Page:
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Brown snake envenomation in cats: are two antivenom doses better than one?

Pursue your passion for animals and science - help cats survive after brown snake poisoning.

Cat hiding out in grass

Snake bite poisoning is a common emergency seen in cats at our veterinary hospital and at veterinary clinics in many parts of Australia. 

Brown snakes (Pseudonaja spp.) are the most common snake causing poisoning in Australian dogs and cats. The snake venom causes severe nervous system damage leading to progressive paralysis. In addition, snake venom causes a blood clotting disorder leading to spontaneous bleeding or excessive bleeding from minor wounds. 

Intravenous administration of brown snake antivenom is the mainstay of treatment for brown snake envenomation. The survival rate of cats and dogs treated with antivenom is significantly higher than those not treated, but severely affected animals still have a high risk of death.

A major unanswered question is how to judge the number of doses of antivenom to administer to an animal. This is important to know since antivenom is expensive, and pet owners’ decisions on what treatment to allow for their animals are best informed by both financial and outcome data.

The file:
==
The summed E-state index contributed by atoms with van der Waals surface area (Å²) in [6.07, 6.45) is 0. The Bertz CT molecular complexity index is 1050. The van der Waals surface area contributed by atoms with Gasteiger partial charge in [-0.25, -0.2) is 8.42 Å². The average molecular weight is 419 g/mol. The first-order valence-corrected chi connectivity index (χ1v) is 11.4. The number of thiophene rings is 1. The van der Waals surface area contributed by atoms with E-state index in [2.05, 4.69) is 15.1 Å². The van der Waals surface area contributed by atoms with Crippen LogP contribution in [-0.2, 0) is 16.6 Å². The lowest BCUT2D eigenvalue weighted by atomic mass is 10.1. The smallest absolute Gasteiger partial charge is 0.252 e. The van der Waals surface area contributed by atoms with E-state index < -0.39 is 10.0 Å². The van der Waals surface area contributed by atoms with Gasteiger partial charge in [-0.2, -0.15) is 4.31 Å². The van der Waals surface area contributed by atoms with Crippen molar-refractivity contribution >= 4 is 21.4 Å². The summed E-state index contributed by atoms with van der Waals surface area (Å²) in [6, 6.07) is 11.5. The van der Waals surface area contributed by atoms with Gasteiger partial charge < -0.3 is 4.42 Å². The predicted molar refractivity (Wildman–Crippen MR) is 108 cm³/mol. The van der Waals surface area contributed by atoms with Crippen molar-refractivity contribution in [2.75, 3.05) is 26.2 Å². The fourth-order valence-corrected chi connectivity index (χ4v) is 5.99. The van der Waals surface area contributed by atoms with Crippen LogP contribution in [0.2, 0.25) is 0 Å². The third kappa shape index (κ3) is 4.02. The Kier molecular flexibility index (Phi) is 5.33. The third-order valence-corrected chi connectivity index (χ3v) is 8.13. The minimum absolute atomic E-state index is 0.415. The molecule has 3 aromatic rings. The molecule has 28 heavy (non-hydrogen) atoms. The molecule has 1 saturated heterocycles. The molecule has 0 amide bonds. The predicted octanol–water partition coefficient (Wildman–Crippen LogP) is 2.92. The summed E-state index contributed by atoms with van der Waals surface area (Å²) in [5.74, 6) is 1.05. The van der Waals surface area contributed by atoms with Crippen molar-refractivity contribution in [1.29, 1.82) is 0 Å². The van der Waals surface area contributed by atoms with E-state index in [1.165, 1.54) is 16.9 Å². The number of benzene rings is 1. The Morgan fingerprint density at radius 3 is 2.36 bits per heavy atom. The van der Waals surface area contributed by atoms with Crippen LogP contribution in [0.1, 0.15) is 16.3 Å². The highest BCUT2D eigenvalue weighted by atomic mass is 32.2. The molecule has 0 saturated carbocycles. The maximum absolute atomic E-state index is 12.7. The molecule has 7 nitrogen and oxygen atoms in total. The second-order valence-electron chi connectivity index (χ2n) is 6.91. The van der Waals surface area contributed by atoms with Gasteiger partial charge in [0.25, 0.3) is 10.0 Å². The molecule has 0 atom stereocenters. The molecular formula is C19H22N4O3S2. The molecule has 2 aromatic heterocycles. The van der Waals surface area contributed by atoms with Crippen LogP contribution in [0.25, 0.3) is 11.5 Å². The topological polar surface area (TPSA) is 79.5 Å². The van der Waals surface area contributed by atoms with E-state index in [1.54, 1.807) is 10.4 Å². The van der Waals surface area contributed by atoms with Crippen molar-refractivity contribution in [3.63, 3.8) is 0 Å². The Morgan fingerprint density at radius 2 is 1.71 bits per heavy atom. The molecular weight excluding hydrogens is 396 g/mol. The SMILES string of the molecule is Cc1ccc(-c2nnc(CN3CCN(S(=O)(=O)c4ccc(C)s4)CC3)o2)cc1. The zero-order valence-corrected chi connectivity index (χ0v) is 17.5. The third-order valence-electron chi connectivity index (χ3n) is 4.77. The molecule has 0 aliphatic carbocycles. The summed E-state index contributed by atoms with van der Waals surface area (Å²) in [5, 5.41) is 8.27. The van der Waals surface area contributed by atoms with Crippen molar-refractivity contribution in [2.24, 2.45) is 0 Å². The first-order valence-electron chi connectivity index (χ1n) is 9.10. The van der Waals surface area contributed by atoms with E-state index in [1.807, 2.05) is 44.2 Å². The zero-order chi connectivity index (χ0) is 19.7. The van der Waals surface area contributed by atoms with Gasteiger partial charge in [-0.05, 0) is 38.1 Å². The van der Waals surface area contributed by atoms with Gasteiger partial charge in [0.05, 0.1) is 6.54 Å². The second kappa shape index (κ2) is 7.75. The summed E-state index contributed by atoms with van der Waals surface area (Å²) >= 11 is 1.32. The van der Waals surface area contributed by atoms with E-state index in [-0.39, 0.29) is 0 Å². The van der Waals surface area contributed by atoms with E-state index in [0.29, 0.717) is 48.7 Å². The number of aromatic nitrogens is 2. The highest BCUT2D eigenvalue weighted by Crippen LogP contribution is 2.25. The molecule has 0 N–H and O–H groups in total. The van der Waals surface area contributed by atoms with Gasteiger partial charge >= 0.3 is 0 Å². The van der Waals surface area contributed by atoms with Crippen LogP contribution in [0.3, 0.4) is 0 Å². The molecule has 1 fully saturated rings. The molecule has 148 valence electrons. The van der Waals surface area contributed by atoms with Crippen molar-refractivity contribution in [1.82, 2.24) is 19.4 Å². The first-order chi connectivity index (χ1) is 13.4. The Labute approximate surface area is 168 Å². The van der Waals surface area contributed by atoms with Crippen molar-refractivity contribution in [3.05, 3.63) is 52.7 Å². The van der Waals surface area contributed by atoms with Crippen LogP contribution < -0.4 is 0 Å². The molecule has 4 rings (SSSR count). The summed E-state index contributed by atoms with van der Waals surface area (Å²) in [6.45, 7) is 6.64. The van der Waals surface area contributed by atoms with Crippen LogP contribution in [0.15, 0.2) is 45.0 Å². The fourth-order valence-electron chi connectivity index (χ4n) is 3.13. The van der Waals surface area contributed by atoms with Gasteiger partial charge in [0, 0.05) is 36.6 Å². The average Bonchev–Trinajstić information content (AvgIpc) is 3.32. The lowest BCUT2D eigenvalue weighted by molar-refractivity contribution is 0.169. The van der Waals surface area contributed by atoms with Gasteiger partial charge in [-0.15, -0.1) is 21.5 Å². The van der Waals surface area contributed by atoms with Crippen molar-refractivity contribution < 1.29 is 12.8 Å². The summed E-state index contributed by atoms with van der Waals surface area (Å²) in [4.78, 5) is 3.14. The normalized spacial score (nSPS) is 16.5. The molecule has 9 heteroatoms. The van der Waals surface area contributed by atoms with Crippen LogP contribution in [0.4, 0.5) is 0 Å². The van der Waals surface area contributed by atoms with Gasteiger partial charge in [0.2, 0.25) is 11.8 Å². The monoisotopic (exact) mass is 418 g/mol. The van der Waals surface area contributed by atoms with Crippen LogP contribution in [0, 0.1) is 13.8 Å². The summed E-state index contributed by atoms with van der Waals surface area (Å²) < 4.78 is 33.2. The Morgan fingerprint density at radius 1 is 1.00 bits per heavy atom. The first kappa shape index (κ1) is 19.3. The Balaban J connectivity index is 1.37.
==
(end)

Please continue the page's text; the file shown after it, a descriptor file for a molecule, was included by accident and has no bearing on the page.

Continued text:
Over the summer of 2018-2019 we developed a scoring system to assess snake bitten cats as soon as they were admitted to the hospital. Those cats with a score ≥7 turned out to have a 50% probability of dying despite supportive care and one dose of antivenom, which was the standard treatment at that time. This scoring system was developed by analysing a relatively small number of cats.

To follow up, we collected data on additional cats over the summer of 2019-2020. This data needs to be thoroughly analysed, but preliminary analysis supports the conclusion that cats with a score of ≥7 have a 50% probability of dying despite standard treatment.


Tagged in Honours projects - Animal science, Honours in Animal Science subtheme - Animal and veterinary bioscience, Honours in Animal Science subtheme - Companion animal health, Honours projects - Anthony Nicholson, Honours projects - Anne Peaston

Competition: Young Scientist of the Year

Could you be the University of Adelaide Young Scientist of the Year?

Australian high school students are invited to submit a short video about one of Australia’s big science challenges.

Video competition